Purchase this article with an account.
S. Bose, T. McCulley, M. Taban, J. Fallon, S. Potkin; PET Scan Changes Following Optic Nerve Sheath Fenestration for Pseudotumor Cerebri . Invest. Ophthalmol. Vis. Sci. 2003;44(13):2725.
Download citation file:
© ARVO (1962-2015); The Authors (2016-present)
Background. The mechanism by which optic nerve sheath fenestration (ONSF) improves visual function is still under debate. To date, there has not been any comprehensive functional neuroimaging study that provides information regarding metabolic changes in the brain in patients with pseudotumor cerebri (PTC) before and after ONSF. Objectives: To describe changes in the glucose metabolic rate of the brain and anterior visual pathways following ONSF using positron emission tomography (PET) scanning. Methods: A 19-year-old obese white female diagnosed with PTC presented with a severe visual loss in her right eye to light perception, 20/25 OS, bilateral disc edema; normal Brain CT and MRI, and a CSF opening pressure of 350 mm H2O with normal cytology. A PET scan with fluoride-18 fluorodeoxyglucose (FDG) was performed. The patient underwent ONSF of the right eye via a medial approach and she underwent repeat FDG PET scanning on post-operative day 8; her VA improved to 20/25 OD. Results: Presurgery, the PET scan revealed dramatic bilateral metabolic changes compared with 56 controls. However, the primary (BA 17) and proximal (BA 18,19) visual cortices do not show any differences, except in BA 19 in the dorsal visual stream. Postsurgery, relative to the visual system, significant bilateral increases in uptake along the path of the optic nerves, optic radiations and in most of occipital, temporal, parietal visual processing system were observed. Although the differences noted presurgery in the non-primary visual areas of the brain remain, or even accentuated, the presurgery hypermetabolism in primary visual cortex appear to have been reversed by the surgery. Conclusion: Metabolic imaging with FDG-PET provides functional information not attainable with MRI, MRA, or MR spectroscopy since PTC patients, as in this case, can have abnormal PET studies despite normal conventional neuroimaging. ONSF or a reduction in ICP appears to reverse the GMR in the dorsal and ventral visual streams.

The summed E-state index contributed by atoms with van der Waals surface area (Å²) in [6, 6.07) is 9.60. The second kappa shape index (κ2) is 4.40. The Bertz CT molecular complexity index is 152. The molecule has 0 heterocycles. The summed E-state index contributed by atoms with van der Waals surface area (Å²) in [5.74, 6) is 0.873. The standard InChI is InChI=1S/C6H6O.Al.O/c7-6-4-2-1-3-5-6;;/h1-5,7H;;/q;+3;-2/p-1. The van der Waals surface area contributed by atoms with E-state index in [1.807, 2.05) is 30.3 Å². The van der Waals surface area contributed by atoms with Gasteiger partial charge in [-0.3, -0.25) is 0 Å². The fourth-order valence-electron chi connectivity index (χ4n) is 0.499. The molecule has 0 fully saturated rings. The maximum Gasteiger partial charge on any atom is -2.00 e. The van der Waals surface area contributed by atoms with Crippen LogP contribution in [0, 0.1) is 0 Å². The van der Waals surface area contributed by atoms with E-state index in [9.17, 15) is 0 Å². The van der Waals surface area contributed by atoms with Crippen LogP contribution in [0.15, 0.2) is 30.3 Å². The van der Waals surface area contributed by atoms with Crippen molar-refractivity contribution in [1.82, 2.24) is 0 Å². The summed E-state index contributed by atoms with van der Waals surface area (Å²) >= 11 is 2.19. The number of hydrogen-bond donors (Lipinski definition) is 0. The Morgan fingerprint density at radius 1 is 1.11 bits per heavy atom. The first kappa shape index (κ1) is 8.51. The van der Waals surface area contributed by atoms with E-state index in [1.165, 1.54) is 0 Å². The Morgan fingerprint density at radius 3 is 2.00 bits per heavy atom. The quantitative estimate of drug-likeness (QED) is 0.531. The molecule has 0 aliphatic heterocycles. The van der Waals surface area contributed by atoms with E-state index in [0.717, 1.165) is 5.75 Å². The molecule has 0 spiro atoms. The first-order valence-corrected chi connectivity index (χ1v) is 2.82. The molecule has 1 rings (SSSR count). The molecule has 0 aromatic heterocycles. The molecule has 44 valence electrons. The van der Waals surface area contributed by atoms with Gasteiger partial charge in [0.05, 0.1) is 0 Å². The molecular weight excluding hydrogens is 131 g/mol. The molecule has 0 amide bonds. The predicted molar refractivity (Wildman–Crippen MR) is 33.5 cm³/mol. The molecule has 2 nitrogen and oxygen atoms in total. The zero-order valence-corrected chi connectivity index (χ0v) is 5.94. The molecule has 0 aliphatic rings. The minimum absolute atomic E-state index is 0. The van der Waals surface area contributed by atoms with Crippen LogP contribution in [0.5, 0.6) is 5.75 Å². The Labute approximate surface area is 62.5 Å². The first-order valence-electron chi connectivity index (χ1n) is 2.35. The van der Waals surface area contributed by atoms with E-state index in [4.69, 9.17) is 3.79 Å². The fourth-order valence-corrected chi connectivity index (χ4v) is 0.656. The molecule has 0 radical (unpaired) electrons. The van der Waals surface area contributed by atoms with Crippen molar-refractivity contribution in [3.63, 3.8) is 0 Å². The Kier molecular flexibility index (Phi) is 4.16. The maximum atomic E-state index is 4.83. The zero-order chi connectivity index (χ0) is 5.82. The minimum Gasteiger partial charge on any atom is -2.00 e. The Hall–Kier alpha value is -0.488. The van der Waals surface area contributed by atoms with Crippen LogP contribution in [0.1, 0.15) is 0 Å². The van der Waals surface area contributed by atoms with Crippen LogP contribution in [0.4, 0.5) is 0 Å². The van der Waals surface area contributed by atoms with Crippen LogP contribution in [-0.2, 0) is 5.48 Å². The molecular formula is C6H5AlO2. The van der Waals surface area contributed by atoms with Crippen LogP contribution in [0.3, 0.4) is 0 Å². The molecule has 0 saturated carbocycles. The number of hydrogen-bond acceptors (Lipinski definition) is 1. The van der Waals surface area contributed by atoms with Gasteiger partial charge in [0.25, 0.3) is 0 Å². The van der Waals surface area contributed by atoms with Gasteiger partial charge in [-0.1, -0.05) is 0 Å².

This PDF is available to Subscribers Only